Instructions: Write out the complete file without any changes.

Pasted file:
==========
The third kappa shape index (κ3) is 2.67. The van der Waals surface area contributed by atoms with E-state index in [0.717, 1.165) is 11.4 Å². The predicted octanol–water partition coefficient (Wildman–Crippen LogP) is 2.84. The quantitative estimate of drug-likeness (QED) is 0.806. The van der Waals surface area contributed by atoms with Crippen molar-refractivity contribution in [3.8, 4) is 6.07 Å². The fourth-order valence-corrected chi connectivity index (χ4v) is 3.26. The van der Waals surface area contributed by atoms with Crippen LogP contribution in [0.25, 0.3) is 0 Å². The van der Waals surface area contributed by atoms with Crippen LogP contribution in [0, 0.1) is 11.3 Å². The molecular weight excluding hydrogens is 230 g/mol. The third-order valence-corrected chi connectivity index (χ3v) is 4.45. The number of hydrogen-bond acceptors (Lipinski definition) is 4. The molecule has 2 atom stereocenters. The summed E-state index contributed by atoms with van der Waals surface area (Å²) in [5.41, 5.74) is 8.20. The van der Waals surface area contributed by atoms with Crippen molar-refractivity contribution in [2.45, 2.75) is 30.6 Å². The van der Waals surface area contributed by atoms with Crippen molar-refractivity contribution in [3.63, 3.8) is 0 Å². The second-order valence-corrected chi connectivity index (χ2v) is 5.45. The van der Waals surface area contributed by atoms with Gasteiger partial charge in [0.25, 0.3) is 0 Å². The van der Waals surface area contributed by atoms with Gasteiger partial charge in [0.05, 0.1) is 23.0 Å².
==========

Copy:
The third kappa shape index (κ3) is 2.67. The van der Waals surface area contributed by atoms with E-state index in [0.717, 1.165) is 11.4 Å². The predicted octanol–water partition coefficient (Wildman–Crippen LogP) is 2.84. The quantitative estimate of drug-likeness (QED) is 0.806. The van der Waals surface area contributed by atoms with Crippen molar-refractivity contribution in [3.8, 4) is 6.07 Å². The fourth-order valence-corrected chi connectivity index (χ4v) is 3.26. The van der Waals surface area contributed by atoms with Crippen LogP contribution in [0.25, 0.3) is 0 Å². The van der Waals surface area contributed by atoms with Crippen LogP contribution in [0, 0.1) is 11.3 Å². The molecular weight excluding hydrogens is 230 g/mol. The third-order valence-corrected chi connectivity index (χ3v) is 4.45. The number of hydrogen-bond acceptors (Lipinski definition) is 4. The molecule has 2 atom stereocenters. The summed E-state index contributed by atoms with van der Waals surface area (Å²) in [5.41, 5.74) is 8.20. The van der Waals surface area contributed by atoms with Crippen molar-refractivity contribution in [2.45, 2.75) is 30.6 Å². The van der Waals surface area contributed by atoms with Crippen molar-refractivity contribution in [3.63, 3.8) is 0 Å². The second-order valence-corrected chi connectivity index (χ2v) is 5.45. The van der Waals surface area contributed by atoms with Gasteiger partial charge in [0.25, 0.3) is 0 Å². The van der Waals surface area contributed by atoms with Gasteiger partial charge in [0.05, 0.1) is 23.0 Å².